Animal organs. Digestive.
Species: rat (Rattus norvegicus; mammal).
Technique: paraffin embedding, sectons stained with haematoxylin-eosin.
The liver is the largest gland, organ and viscera of the body. It is found underneath the diaphragm and protected by the ribs. It is lined by a capsule of fibrous connective tissue, known as Glisson’s capsule, which penetrates the organ to form septa that divide it into lobes. The liver is formed from an invagination of the digestive tube during the embryonic development; therefore, it is an epithelial derivative. Hepatocytes are the cells that form most of the liver and are responsible for its function. Most of the blood that reaches the liver comes from the portal vein that collects the absorbed products of digestion. The strong blood supply is what makes liver so reddish. The functions of the liver are not only related to the digestive tract, but it develops other functions as well.
The cellular organization of the liver is relatively simple based on the repetition of a basic structure called hepatic lobule. Lobules are separated from each other by connective tissue, but this is not clearly visible in all the species. The morphology of lobules is like polygonal prisms, of about 1 to 2 mm in diameter, and, in cross-sections, the lobules are similar to a hexagon containing a central vein of large diameter. The portal areas, located in the vertices of the hexagon, between adjacent lobules, are connective tissue that contains the so-called portal triads. Portal triads are constituted by a branch of the portal vein (venule), a branch of the hepatic artery (arteriole) and a bile duct. In addition, lymphatic vessels and nerve fibers are found in the portal areas. The portal vein carries 70-75% of the incoming blood flow (15 ml/min) and contains poorly oxygenated, but nutrient-rich blood, from the entire gastrointestinal tract, spleen, and pancreas. On the contrary, the hepatic artery carries oxygen-rich blood from the aorta. The blood reaches the blood vessels of the portal areas, transporting the substances from the digestive system, whereas the central vein drains the result of the hepatocyte activity. The portal vessels and the central vein communicate with each other through capillaries, known as sinusoids, running between the hepatocytes. Sinusoids have walls formed by a discontinuous lining of fenestrated endothelial cells that lack a basal membrane. The sinusoids stream flows in a radial manner, collecting the fluid of the portal veins and arteries at the vertices, as well as the endocrine secretion of the hepatocytes. Sinousoids converge in the center of the lobule to release their content into the central vein. The convergence of the central veins from different lobules gives rise to the hepatic veins that are ultimately drained in the inferior vena cava.
The bile ducts of the portal triad collect the exocrine content, or bile, produced by the hepatocytes. Bile flows in the opposite direction to the blood that runs through the sinusoidal capillaries, in other words, it is directed from the hepatocytes to the bile ducts of the periphery of the hepatic lobule: the portal areas. This is possible because the plasma membranes of adjoining hepatocytes form interconnected spaces, the bile canaliculi, which are organized in an anastomosed network that finally fuses with the bile ducts.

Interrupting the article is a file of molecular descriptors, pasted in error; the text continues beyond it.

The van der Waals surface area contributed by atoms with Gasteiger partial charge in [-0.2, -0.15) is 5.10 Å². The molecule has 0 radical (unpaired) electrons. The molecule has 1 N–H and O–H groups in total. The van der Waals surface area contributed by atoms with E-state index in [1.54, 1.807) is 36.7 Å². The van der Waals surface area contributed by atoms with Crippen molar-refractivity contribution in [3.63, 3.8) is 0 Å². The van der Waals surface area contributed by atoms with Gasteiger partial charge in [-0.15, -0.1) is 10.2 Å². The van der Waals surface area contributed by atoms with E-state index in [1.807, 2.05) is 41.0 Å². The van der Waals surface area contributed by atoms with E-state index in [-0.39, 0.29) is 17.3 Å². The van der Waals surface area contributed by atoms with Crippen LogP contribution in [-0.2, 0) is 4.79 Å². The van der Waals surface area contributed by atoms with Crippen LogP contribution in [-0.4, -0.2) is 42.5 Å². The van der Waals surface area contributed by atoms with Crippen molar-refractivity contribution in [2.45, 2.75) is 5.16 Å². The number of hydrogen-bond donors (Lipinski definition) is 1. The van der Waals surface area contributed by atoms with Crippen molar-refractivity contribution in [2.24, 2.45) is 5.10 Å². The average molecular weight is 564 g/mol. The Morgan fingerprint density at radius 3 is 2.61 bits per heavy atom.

Hepatocytes represent more than 75% of the liver and are organized in anastomosed layers, or trabeculae. These layers of hepatocytes are usually one-cell thick and fused together to form a complex structure similar to a sponge. Small diameter sinusoids run between the layers of hepatocytes. Between the endothelium of sinusoids and hepatocytes there are free-cellular spaces known as perisinusoidal spaces or spaces of Disse. Hepatocytes release two types of substances: endocrine toward sinudois and exocrine toward the bile canaliculi. Hepatocytes are relatively large (around 20 to 30 μm) with a rounded nucleus, some are binucleated, and most of them are tetraploid.
The hepatocytes are responsible for the endocrine secretion of a large amount of plasma proteins, for example albumin and lipoproteins (which transport cholesterol), and glycoproteins, such as transferrin, prothrombin and fibrinogens (which are responsible for blood coagulation). They also store and modify vitamins such as vitamin A, D, and K, and hormones like the growth hormone. Insulin and glucagon are hormones degraded mainly in the liver. Hepatocytes are major detoxification centers participating in the catabolism of toxins and exogenous molecules of the body (like the majority of drugs). They are also important in the metabolism of carbohydrates (glyconeogenesis, glycogenolysis and glycogenesis) and lipids (synthesis of triglycerides and cholesterol). Additionally, they synthesize the majority of the urea produced in the body from ammonium, that will be later excreted through the kidneys. The liver also removes about 20% of the aged red blood cells (the remaining 80% are removed in the spleen) by phagocytosis, performed by macrophages, known as Kupffer cells.
Hepatocytes synthesize and release bile. The bile is collected in bile canaliculi that leave the hepatic lobules and merge to form the bile ducts. The bile ducts drain into the right and left hepatic ducts, which exit the liver and merge to form a single duct, known as the common hepatic duct. This duct is connected to the gallbladder, a temporal storage compartment of the bile, by the cystic duct. Finally, the bile runs to the duodenum through the common bile duct. The bile is an aqueous solution containing waste products that are sent to the intestine and be expelled, but also contains useful components that aid in digestion, such as bile salts, proteins, cholesterol and hormones. Bile salts help in the digestion of fats.